7 Reasons to Start Working in Davinci Resolve
Last year I decided I was going to fully transition from an editor to a colorist. As my main set of tools were Final Cut Studio, it seemed simple enough as Color was already installed in my editing suite. I knew the interface and was already using it to add creative looks to my client’s projects. To become a more efficient colorist, I started to compare the tools on the market. Was there a reason to move away from Apple’s Color and invest in an application like Davinci Resolve? The answer I found was a conclusive yes, here’s why..
1. I’ll start with the elephant in the room: Apple hasn’t changed, our industry has. Apple is a consumer electronics company. Their goal is to make technology more accessible, then have the most people buy it. Final Cut Studio simplified investments in hardware, software, and training into a more affordable one stop shop. It remained competitive/in-line with the other professional NLEs on the market in helping to produce quality results. Adding Color to the package was a logical step to appease professionals who needed affordable tools. However, Internet connectivity started to redefined our market. The consumption of niche content has lead to a demand of quantity over quality. To maintain a video brand on the internet, one needs to increase the amount of production or perception there of.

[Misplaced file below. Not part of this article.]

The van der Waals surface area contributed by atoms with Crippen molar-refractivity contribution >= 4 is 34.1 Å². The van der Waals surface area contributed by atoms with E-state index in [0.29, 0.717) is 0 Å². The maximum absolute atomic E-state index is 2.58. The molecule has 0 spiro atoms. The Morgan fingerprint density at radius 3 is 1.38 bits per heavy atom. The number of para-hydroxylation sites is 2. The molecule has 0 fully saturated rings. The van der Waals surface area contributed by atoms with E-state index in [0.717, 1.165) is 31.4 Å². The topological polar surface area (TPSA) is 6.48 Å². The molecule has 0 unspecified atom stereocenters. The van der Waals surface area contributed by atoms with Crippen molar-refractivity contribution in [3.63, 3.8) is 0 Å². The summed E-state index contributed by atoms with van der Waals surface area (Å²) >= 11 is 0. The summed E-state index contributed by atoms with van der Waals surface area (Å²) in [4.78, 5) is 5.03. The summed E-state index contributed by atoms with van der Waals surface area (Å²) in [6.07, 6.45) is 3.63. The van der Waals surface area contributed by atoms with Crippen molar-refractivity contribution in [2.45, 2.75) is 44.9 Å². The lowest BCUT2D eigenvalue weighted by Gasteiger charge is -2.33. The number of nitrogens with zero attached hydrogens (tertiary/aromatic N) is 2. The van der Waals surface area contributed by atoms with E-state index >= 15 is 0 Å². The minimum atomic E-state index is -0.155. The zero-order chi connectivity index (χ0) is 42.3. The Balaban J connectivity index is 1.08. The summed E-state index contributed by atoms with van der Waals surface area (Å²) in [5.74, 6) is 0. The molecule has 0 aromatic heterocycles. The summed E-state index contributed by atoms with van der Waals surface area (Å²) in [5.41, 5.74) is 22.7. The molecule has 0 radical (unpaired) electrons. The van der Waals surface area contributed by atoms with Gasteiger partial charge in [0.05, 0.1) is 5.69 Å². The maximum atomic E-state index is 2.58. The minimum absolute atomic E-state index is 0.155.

Cue, the rise of the smash up between producer and editor called a preditor. A person that manages the video creation and then edits the content themselves. Saving time/money, but usually sacrifices in visual integrity follow. Apple has done the cost-benefit and they are making their technology more assessable to meet the new demands. Now, to be a preditor you need a basic knowledge of iMovie, $299 and any Mac. My previous article tested FCPX on an Macbook Air with amazing results. This opens up Apple’s professional software virtually for any other industry to train employees in creating basic internet videos. The subsequent backlash of the FCPX release, in my opinion, is the change from supporting professionals in the field to undercutting them with the mass consumerism of an entire profession. However, a new hole is now in the market for other companies to create affordable professional solutions. Blackmagic Design’s approach to Davinci Resolve fills the need for a great color correction tool. This leads right into my next point.